Visiting Lady Baltimore By Margaret...


April 07, 2002


Visiting Lady Baltimore

By Margaret Doyle


Do you know," asked the parish priest in Arva, "the place here in Ireland your Baltimore is named for?"

He cut short our reply about the fishing village on the southern coast.

"No, no, no. Your Baltimore is named for the estates of Lady Baltimore, not far from where you are standing now. Your city sent us a statue to prove it. I'll tell you what you must do."

As he warmed to his task of giving us directions, his attitude became mischievous.

"And when you get to the statue, and a lovely one it is, you'll find it in a field. And if there are cows in that field" -- now he could hardly control his laughter -- "you must open the gate to let the cows out. Then you must take a photo to send to your newspaper!"

The next morning, following the priest's directions (which ended with a "stop at the grocer's in Newton-Forbes -- they'll be glad to put you on the right road"), we found the statue sitting alongside the seldom-traveled farm track that had once led to Lady Baltimore's lodge.

This land has for centuries been called Baille Tighe Mor, the town of the big house. When pronounced in the Irish it sounded like our hometown to us.

This is not a statue of either of Lord Baltimore's wives. The lady's head is crowned with symbolic walls. She is Baltimore herself, surrounded by emblems of urban life -- an anchor, a caduceus, an anvil, a regulator and a gear cog. A tiny terrapin scoots alongside. The lady cradles a sledgehammer with her right arm. Her left hand rests on a shield.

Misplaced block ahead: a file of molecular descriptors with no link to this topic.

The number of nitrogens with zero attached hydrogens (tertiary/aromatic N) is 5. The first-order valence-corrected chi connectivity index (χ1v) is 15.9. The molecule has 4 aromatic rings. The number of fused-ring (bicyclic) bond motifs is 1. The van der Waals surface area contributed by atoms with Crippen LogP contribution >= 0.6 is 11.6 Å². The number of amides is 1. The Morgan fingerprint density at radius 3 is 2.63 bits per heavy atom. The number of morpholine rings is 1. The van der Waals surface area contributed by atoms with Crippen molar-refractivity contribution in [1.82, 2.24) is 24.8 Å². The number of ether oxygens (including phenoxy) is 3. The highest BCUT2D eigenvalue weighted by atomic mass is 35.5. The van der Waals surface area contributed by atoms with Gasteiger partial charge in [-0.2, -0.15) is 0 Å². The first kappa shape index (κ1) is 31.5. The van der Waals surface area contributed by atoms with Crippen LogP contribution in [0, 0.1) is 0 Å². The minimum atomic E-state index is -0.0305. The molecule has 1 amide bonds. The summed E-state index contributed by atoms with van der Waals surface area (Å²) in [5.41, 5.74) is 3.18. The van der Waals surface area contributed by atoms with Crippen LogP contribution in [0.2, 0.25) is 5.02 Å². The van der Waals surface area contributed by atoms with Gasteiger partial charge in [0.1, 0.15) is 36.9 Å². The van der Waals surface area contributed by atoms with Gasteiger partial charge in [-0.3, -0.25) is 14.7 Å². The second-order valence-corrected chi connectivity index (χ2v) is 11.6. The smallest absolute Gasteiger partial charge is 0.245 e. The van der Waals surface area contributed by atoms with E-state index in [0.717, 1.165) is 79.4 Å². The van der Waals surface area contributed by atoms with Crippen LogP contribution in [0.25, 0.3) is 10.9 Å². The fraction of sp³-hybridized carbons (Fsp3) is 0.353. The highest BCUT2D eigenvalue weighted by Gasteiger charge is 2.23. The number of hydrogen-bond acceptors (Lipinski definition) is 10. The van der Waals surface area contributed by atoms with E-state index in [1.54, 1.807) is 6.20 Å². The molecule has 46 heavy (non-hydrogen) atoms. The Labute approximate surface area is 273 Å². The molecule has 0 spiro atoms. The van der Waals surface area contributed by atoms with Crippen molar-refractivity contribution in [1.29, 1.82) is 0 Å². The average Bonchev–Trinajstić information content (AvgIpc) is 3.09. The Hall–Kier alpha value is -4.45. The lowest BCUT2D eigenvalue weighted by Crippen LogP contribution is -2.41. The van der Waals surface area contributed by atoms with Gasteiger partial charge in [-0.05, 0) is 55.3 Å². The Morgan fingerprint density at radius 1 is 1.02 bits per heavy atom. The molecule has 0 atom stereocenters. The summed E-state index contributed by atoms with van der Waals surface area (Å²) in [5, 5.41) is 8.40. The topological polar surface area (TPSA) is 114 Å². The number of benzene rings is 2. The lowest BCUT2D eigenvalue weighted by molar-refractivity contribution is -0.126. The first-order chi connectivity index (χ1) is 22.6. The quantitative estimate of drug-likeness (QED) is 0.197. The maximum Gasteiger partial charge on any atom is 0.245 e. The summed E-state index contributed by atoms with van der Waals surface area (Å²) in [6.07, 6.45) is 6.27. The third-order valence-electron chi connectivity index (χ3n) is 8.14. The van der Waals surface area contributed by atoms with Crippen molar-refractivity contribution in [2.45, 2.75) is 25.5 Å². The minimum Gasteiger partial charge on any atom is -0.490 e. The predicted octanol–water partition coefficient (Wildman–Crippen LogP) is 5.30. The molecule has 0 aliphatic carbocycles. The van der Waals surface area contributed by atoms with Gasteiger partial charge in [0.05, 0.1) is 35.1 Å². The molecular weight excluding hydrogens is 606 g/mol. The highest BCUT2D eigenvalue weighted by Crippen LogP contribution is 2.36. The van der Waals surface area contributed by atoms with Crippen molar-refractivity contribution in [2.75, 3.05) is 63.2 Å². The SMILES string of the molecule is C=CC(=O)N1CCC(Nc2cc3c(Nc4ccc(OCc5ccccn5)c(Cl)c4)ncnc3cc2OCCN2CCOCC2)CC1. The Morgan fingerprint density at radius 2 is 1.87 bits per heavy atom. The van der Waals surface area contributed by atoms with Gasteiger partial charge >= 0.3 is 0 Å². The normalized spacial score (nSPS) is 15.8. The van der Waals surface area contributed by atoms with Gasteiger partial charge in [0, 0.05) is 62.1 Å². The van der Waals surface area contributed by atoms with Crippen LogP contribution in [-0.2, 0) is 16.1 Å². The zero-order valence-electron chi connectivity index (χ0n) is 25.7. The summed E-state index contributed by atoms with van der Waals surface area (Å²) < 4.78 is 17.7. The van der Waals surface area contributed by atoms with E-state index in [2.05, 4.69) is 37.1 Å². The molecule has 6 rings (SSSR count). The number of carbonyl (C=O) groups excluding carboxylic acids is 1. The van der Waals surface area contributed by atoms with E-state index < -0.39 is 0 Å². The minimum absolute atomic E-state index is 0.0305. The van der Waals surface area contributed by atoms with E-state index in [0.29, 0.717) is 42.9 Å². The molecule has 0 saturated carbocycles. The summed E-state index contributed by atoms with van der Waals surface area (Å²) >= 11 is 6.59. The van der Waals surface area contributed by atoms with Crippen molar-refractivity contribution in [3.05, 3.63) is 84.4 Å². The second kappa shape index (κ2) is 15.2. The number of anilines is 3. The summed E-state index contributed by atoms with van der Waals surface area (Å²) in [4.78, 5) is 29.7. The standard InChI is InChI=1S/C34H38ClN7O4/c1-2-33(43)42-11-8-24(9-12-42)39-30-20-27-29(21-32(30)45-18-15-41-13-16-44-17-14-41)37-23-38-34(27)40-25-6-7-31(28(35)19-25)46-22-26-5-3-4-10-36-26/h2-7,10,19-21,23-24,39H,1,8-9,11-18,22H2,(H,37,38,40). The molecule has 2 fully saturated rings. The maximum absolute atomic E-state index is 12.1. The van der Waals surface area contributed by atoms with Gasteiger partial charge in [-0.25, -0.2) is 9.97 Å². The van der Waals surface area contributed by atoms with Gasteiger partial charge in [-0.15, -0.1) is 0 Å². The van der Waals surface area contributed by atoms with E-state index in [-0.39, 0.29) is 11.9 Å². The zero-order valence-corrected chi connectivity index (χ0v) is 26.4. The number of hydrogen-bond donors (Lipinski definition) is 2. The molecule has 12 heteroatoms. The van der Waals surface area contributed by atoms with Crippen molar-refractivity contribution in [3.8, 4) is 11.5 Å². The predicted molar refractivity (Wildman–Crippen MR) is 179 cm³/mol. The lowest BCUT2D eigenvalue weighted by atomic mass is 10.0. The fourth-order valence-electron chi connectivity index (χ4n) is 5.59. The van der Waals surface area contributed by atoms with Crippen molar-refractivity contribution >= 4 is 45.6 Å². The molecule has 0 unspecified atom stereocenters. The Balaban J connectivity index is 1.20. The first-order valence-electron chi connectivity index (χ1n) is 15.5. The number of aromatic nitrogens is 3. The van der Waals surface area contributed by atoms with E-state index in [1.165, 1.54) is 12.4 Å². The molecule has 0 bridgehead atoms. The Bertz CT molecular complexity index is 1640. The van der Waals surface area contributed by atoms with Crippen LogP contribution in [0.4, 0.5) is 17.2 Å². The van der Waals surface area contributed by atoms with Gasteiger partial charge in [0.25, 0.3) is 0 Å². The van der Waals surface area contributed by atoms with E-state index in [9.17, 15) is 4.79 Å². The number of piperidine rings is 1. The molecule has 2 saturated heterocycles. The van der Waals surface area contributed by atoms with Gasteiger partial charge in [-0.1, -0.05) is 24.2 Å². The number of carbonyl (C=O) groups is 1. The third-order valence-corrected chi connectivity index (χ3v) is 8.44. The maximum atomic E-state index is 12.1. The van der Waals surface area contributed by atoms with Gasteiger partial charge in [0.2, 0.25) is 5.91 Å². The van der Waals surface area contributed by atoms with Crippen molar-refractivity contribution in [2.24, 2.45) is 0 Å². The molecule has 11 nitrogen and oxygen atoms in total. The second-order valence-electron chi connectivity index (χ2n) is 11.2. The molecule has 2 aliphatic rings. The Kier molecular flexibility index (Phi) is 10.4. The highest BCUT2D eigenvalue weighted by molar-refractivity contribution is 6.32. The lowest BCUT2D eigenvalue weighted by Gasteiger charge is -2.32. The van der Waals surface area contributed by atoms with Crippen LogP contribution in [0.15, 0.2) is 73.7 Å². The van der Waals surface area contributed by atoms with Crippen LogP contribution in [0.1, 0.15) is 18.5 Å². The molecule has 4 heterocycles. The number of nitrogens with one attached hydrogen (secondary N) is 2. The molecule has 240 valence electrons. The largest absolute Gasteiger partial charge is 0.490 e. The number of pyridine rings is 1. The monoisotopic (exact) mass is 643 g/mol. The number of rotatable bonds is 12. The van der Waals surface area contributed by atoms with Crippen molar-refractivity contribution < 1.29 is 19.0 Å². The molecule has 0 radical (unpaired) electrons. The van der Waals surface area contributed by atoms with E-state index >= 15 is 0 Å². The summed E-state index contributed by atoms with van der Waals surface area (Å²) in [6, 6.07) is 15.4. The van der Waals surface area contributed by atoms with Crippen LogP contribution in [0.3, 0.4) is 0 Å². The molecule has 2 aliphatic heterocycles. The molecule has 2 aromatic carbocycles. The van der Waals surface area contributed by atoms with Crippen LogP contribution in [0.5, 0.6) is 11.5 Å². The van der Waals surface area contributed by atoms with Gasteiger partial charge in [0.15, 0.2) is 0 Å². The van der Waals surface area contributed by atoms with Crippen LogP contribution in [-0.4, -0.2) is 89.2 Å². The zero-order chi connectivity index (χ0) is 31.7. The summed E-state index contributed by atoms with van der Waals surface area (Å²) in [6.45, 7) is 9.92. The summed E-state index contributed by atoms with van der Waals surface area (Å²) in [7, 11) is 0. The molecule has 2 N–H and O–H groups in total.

Many Baltimoreans will recognize the statue. She was one of a set of four that stood until the late 1950s at each end of the bridge spanning the Jones Falls on St. Paul Street near Pennsylvania Station. Designed more than 100 years ago by Herman Henning, two of her sisters stand on the grounds of the Cylburn Arboretum and another on Mount Royal above North Avenue.

To visit the one in Ireland, head toward Sligo from Longford Town. Go one mile past Newton-Forbes. Turn right on the road that says Arva and Drumlish. Cross the little bridge and bear left. Continue half a mile, passing a cluster of houses on your left. Turn left. Go to the end of the road, about 2 1/2 miles. Make a final right turn and go about 100 yards to the statue, located in the town of Cloonageeher, County Longford.

Mind the thorns on the blackberry bushes as you get out of the car. And don't let out any cows.

Margaret Doyle lives in Baltimore.


God of the sea

By Stephen DeCubellis, Laurel

This is il Gigante -- the Giant -- a 46-foot-high statue of Neptune built in 1910. It watches over the water at the west end of Monterosso, on northern Italy's rocky west coast. This is one of five villages along the coast in which you can either hike or take a train to see great views.


Landau Island, China

Betty Crovo, Timonium

"On a recent trip to China, my group went to see the world's largest sitting Buddha on the island of Landau. We stopped at a small fishing village, where I met a beautiful lady (pictured) who is one of the oldest in the village. The beaches were perfect, the landscapes pristine. The Buddha statue was an incredible sight. I came back with fabulous memories of how gentle these villagers were to us."

Round Pond, Maine

Mary Louise Faunce, Churchton

"Our family takes an annual vacation in Maine. At the harbor village of Round Pond at Muscongus Bay Lobster Co-op, you can get clams, corn and lobsters cooked to order. You bring the salad, wine and sodas, checkerboard, kids and family dog. The scenery is free, compliments of the coast that spawns hundreds of thousands of pounds of luscious lobsters each year."


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